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Diabetes and Endocrinology - Obstetrics - Pathology - Public Health and Epidemiology

Early Second-Trimester Serum MiRNA Profiling Predicts Gestational Diabetes Mellitus
Published: Wednesday, August 24, 2011
Author: Chun Zhao et al.

by Chun Zhao, Jing Dong, Tao Jiang, Zhonghua Shi, Bin Yu, Yunlong Zhu, Daozhen Chen, Junrong Xu, Ran Huo, Juncheng Dai, Yankai Xia, Shiyang Pan, Zhibin Hu, Jiahao Sha


Gestational diabetes mellitus (GDM) is one type of diabetes that presents during pregnancy and significantly increases the risk of a number of adverse consequences for the fetus and mother. The microRNAs (miRNA) have recently been demonstrated to abundantly and stably exist in serum and to be potentially disease-specific. However, no reported study investigates the associations between serum miRNA and GDM.

Methodology/Principal Findings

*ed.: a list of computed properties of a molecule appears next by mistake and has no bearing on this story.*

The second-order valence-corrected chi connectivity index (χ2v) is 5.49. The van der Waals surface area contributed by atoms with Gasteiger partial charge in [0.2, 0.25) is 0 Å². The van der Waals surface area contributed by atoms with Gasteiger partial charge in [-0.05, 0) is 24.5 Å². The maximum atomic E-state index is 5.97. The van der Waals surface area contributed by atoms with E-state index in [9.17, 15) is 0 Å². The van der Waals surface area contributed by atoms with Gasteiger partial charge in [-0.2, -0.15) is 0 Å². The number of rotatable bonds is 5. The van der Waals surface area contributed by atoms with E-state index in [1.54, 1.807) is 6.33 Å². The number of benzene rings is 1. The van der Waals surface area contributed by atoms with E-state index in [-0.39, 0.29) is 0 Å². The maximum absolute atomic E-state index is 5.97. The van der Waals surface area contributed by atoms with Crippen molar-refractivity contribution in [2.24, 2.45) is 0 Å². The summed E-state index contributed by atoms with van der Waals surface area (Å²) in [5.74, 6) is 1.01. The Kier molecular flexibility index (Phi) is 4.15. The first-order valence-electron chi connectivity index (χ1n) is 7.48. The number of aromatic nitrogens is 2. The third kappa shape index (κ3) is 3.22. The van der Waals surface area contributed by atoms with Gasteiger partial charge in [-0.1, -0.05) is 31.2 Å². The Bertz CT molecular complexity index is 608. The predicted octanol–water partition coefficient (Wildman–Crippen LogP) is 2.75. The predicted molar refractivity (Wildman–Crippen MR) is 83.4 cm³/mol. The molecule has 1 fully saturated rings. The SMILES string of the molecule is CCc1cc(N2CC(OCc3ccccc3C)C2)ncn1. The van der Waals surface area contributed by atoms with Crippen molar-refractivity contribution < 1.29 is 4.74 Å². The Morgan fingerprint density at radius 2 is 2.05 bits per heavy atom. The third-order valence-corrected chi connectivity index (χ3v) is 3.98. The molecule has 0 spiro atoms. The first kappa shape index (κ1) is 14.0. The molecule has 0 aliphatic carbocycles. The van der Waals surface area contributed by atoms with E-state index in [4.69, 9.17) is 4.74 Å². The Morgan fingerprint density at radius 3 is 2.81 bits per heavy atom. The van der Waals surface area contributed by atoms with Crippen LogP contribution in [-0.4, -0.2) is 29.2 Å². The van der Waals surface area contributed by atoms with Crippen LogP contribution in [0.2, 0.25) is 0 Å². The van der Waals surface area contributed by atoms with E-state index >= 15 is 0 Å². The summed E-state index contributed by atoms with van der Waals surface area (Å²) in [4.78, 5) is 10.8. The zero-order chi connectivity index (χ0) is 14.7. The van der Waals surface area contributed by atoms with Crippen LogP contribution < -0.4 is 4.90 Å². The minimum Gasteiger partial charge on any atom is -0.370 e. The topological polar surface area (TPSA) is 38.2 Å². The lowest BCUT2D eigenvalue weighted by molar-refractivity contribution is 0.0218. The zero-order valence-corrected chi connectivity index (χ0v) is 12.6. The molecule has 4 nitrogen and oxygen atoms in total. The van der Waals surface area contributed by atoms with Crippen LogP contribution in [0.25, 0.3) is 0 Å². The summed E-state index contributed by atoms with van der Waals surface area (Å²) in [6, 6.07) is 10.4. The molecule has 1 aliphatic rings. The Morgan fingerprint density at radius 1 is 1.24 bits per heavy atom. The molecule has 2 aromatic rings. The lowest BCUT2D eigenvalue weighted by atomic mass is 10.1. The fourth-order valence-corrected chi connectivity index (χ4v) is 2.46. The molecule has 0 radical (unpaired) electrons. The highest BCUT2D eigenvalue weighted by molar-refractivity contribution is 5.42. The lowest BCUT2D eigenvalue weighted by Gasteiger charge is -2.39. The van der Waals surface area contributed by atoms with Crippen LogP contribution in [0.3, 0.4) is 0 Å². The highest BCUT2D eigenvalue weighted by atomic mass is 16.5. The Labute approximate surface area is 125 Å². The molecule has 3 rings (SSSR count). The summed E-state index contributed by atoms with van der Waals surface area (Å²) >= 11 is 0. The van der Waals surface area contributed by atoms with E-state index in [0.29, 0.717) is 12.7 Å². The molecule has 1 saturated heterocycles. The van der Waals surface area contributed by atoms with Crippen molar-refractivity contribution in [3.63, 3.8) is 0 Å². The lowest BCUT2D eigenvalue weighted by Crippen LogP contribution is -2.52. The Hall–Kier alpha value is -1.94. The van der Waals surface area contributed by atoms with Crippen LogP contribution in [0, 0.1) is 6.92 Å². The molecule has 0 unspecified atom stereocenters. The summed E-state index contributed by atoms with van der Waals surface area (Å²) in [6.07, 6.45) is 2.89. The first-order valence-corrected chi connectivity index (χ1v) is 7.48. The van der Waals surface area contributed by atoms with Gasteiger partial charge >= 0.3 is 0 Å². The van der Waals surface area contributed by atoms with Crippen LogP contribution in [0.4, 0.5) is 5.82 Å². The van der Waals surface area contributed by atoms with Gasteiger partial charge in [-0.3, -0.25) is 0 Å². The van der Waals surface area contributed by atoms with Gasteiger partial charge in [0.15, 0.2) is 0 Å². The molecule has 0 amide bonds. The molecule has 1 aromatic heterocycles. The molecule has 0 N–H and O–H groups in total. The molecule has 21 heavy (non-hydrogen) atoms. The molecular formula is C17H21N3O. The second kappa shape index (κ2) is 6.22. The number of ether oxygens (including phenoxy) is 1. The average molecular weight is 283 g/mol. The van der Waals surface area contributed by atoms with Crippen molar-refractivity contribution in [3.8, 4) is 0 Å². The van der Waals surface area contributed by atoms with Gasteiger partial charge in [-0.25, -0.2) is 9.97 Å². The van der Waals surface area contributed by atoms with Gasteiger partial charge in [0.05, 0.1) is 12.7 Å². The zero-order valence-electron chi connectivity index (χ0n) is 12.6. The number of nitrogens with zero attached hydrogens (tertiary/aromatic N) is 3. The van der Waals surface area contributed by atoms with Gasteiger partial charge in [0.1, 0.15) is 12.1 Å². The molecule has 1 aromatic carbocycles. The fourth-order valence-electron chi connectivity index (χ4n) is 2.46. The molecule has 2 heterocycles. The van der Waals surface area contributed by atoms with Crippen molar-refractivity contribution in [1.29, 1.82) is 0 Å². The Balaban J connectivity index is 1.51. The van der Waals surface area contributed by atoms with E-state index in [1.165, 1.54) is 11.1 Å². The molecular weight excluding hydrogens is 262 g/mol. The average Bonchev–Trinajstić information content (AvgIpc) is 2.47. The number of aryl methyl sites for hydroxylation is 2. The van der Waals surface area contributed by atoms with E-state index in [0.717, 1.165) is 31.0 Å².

We systematically used the TaqMan Low Density Array followed by individual quantitative reverse transcription polymerase chain reaction assays to screen miRNAs in serum collected at 16–19 gestational weeks. The expression levels of three miRNAs (miR-132, miR-29a and miR-222) were significantly decreased in GDM women with respect to the controls in similar gestational weeks in our discovery evaluation and internal validation, and two miRNAs (miR-29a and miR-222) were also consistently validated in two-centric external validation sample sets. In addition, the knockdown of miR-29a could increase Insulin-induced gene 1 (Insig1) expression level and subsequently the level of Phosphoenolpyruvate Carboxy Kinase2 (PCK2) in HepG2 cell lines.


Serum miRNAs are differentially expressed between GDM women and controls and could be candidate biomarkers for predicting GDM. The utility of miR-29a, miR-222 and miR-132 as serum-based non-invasive biomarkers warrants further evaluation and optimization.